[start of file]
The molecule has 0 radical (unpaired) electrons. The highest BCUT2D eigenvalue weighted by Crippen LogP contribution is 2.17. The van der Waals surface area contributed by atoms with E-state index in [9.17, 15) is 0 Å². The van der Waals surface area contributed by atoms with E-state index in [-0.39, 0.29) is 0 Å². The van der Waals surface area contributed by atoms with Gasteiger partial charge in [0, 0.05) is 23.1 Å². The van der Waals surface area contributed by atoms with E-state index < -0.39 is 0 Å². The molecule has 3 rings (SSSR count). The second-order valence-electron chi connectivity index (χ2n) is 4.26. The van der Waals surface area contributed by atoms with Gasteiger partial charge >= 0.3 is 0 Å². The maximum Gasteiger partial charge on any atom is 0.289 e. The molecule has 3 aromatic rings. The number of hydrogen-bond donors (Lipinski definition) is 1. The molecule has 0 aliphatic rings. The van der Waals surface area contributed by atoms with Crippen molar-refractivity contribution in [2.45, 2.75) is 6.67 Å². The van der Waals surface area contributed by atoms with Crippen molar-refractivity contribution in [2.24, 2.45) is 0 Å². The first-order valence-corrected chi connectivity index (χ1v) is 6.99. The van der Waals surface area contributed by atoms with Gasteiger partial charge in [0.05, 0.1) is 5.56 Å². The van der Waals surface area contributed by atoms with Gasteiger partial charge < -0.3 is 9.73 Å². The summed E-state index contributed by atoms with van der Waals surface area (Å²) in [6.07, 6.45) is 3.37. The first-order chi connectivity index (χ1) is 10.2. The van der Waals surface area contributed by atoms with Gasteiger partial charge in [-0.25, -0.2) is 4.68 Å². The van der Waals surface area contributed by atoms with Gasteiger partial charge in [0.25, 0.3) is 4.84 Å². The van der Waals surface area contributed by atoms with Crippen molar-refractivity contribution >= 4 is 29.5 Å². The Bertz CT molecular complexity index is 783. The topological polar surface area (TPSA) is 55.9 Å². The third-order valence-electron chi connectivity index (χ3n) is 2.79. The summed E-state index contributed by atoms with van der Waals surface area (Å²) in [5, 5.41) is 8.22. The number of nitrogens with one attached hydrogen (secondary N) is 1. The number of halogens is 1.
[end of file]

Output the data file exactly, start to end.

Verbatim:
The molecule has 0 radical (unpaired) electrons. The highest BCUT2D eigenvalue weighted by Crippen LogP contribution is 2.17. The van der Waals surface area contributed by atoms with E-state index in [9.17, 15) is 0 Å². The van der Waals surface area contributed by atoms with E-state index in [-0.39, 0.29) is 0 Å². The van der Waals surface area contributed by atoms with Gasteiger partial charge in [0, 0.05) is 23.1 Å². The van der Waals surface area contributed by atoms with E-state index < -0.39 is 0 Å². The molecule has 3 rings (SSSR count). The second-order valence-electron chi connectivity index (χ2n) is 4.26. The van der Waals surface area contributed by atoms with Gasteiger partial charge >= 0.3 is 0 Å². The maximum Gasteiger partial charge on any atom is 0.289 e. The molecule has 3 aromatic rings. The number of hydrogen-bond donors (Lipinski definition) is 1. The molecule has 0 aliphatic rings. The van der Waals surface area contributed by atoms with Crippen molar-refractivity contribution in [2.45, 2.75) is 6.67 Å². The van der Waals surface area contributed by atoms with Crippen molar-refractivity contribution in [2.24, 2.45) is 0 Å². The first-order valence-corrected chi connectivity index (χ1v) is 6.99. The van der Waals surface area contributed by atoms with Gasteiger partial charge in [0.05, 0.1) is 5.56 Å². The van der Waals surface area contributed by atoms with Gasteiger partial charge < -0.3 is 9.73 Å². The summed E-state index contributed by atoms with van der Waals surface area (Å²) in [6.07, 6.45) is 3.37. The first-order chi connectivity index (χ1) is 10.2. The van der Waals surface area contributed by atoms with Gasteiger partial charge in [-0.25, -0.2) is 4.68 Å². The van der Waals surface area contributed by atoms with Gasteiger partial charge in [0.25, 0.3) is 4.84 Å². The van der Waals surface area contributed by atoms with Crippen molar-refractivity contribution >= 4 is 29.5 Å². The Bertz CT molecular complexity index is 783. The topological polar surface area (TPSA) is 55.9 Å². The third-order valence-electron chi connectivity index (χ3n) is 2.79. The summed E-state index contributed by atoms with van der Waals surface area (Å²) in [5, 5.41) is 8.22. The number of nitrogens with one attached hydrogen (secondary N) is 1. The number of halogens is 1.